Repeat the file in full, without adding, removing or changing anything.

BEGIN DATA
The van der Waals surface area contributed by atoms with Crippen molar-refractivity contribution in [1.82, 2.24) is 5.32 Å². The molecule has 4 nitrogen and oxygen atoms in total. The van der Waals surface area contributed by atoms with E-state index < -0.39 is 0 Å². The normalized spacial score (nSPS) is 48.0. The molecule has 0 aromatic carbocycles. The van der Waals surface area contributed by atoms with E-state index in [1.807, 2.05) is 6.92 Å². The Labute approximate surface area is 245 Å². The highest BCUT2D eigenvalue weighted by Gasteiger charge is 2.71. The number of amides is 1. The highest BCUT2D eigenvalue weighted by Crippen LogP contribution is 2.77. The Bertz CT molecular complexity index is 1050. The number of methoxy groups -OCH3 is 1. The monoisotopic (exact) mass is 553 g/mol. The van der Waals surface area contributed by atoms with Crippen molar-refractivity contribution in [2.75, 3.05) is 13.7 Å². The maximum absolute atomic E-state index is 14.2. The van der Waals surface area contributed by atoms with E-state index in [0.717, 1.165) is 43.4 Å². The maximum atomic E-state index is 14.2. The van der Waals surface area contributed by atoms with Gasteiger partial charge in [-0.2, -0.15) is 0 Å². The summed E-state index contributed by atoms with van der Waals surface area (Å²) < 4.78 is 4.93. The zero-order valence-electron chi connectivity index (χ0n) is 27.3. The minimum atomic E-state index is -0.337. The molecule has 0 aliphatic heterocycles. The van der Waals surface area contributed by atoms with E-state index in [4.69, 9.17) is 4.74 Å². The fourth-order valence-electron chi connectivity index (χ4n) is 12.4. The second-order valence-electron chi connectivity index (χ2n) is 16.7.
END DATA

The van der Waals surface area contributed by atoms with Crippen molar-refractivity contribution in [1.82, 2.24) is 5.32 Å². The molecule has 4 nitrogen and oxygen atoms in total. The van der Waals surface area contributed by atoms with E-state index < -0.39 is 0 Å². The normalized spacial score (nSPS) is 48.0. The molecule has 0 aromatic carbocycles. The van der Waals surface area contributed by atoms with E-state index in [1.807, 2.05) is 6.92 Å². The Labute approximate surface area is 245 Å². The highest BCUT2D eigenvalue weighted by Gasteiger charge is 2.71. The number of amides is 1. The highest BCUT2D eigenvalue weighted by Crippen LogP contribution is 2.77. The Bertz CT molecular complexity index is 1050. The number of methoxy groups -OCH3 is 1. The monoisotopic (exact) mass is 553 g/mol. The van der Waals surface area contributed by atoms with Crippen molar-refractivity contribution in [2.75, 3.05) is 13.7 Å². The maximum absolute atomic E-state index is 14.2. The van der Waals surface area contributed by atoms with E-state index in [0.717, 1.165) is 43.4 Å². The maximum atomic E-state index is 14.2. The van der Waals surface area contributed by atoms with Gasteiger partial charge in [-0.2, -0.15) is 0 Å². The summed E-state index contributed by atoms with van der Waals surface area (Å²) < 4.78 is 4.93. The zero-order valence-electron chi connectivity index (χ0n) is 27.3. The minimum atomic E-state index is -0.337. The molecule has 0 aliphatic heterocycles. The van der Waals surface area contributed by atoms with E-state index in [4.69, 9.17) is 4.74 Å². The fourth-order valence-electron chi connectivity index (χ4n) is 12.4. The second-order valence-electron chi connectivity index (χ2n) is 16.7.